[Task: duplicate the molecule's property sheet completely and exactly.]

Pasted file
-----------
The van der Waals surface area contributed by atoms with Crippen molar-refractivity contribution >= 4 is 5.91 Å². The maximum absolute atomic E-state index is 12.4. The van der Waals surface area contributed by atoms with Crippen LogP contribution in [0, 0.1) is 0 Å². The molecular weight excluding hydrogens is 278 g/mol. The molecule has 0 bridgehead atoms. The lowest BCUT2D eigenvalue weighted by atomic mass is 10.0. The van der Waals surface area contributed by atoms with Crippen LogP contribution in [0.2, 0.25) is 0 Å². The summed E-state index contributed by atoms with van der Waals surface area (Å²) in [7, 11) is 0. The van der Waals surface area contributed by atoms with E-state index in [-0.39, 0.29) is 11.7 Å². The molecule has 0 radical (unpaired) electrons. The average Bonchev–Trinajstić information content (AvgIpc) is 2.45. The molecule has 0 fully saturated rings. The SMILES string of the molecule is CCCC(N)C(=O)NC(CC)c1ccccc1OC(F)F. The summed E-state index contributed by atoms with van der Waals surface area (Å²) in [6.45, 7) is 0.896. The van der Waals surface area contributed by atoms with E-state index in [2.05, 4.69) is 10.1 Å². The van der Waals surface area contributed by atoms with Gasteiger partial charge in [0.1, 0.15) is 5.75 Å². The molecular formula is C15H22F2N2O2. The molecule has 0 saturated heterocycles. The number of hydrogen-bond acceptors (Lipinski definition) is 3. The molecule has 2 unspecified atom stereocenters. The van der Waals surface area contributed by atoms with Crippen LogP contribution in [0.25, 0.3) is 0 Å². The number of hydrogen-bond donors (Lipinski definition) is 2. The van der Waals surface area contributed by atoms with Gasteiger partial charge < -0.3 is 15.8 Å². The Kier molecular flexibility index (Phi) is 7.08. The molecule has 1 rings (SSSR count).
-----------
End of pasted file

The van der Waals surface area contributed by atoms with Crippen molar-refractivity contribution >= 4 is 5.91 Å². The maximum absolute atomic E-state index is 12.4. The van der Waals surface area contributed by atoms with Crippen LogP contribution in [0, 0.1) is 0 Å². The molecular weight excluding hydrogens is 278 g/mol. The molecule has 0 bridgehead atoms. The lowest BCUT2D eigenvalue weighted by atomic mass is 10.0. The van der Waals surface area contributed by atoms with Crippen LogP contribution in [0.2, 0.25) is 0 Å². The summed E-state index contributed by atoms with van der Waals surface area (Å²) in [7, 11) is 0. The van der Waals surface area contributed by atoms with E-state index in [-0.39, 0.29) is 11.7 Å². The molecule has 0 radical (unpaired) electrons. The average Bonchev–Trinajstić information content (AvgIpc) is 2.45. The molecule has 0 fully saturated rings. The SMILES string of the molecule is CCCC(N)C(=O)NC(CC)c1ccccc1OC(F)F. The summed E-state index contributed by atoms with van der Waals surface area (Å²) in [6.45, 7) is 0.896. The van der Waals surface area contributed by atoms with E-state index in [2.05, 4.69) is 10.1 Å². The van der Waals surface area contributed by atoms with Gasteiger partial charge in [0.1, 0.15) is 5.75 Å². The molecular formula is C15H22F2N2O2. The molecule has 0 saturated heterocycles. The number of hydrogen-bond acceptors (Lipinski definition) is 3. The molecule has 2 unspecified atom stereocenters. The van der Waals surface area contributed by atoms with Crippen LogP contribution in [0.25, 0.3) is 0 Å². The number of hydrogen-bond donors (Lipinski definition) is 2. The van der Waals surface area contributed by atoms with Gasteiger partial charge < -0.3 is 15.8 Å². The Kier molecular flexibility index (Phi) is 7.08. The molecule has 1 rings (SSSR count).